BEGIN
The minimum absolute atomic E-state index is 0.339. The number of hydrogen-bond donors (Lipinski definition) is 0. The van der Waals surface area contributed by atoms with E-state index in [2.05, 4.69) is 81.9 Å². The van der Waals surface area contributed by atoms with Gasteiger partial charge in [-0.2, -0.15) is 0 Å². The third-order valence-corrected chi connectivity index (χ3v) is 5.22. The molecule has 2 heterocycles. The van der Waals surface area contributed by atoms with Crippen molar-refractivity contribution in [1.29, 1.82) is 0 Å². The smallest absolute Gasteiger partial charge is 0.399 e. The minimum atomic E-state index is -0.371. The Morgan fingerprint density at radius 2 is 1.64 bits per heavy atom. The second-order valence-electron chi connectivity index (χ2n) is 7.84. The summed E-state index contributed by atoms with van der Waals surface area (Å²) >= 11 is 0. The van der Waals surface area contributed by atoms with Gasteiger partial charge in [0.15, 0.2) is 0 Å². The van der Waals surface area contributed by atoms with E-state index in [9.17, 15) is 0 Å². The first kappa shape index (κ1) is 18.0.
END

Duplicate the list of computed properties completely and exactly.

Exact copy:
The minimum absolute atomic E-state index is 0.339. The number of hydrogen-bond donors (Lipinski definition) is 0. The van der Waals surface area contributed by atoms with E-state index in [2.05, 4.69) is 81.9 Å². The van der Waals surface area contributed by atoms with Gasteiger partial charge in [-0.2, -0.15) is 0 Å². The third-order valence-corrected chi connectivity index (χ3v) is 5.22. The molecule has 2 heterocycles. The van der Waals surface area contributed by atoms with Crippen molar-refractivity contribution in [1.29, 1.82) is 0 Å². The smallest absolute Gasteiger partial charge is 0.399 e. The minimum atomic E-state index is -0.371. The Morgan fingerprint density at radius 2 is 1.64 bits per heavy atom. The second-order valence-electron chi connectivity index (χ2n) is 7.84. The summed E-state index contributed by atoms with van der Waals surface area (Å²) >= 11 is 0. The van der Waals surface area contributed by atoms with Gasteiger partial charge in [0.15, 0.2) is 0 Å². The van der Waals surface area contributed by atoms with E-state index in [9.17, 15) is 0 Å². The first kappa shape index (κ1) is 18.0.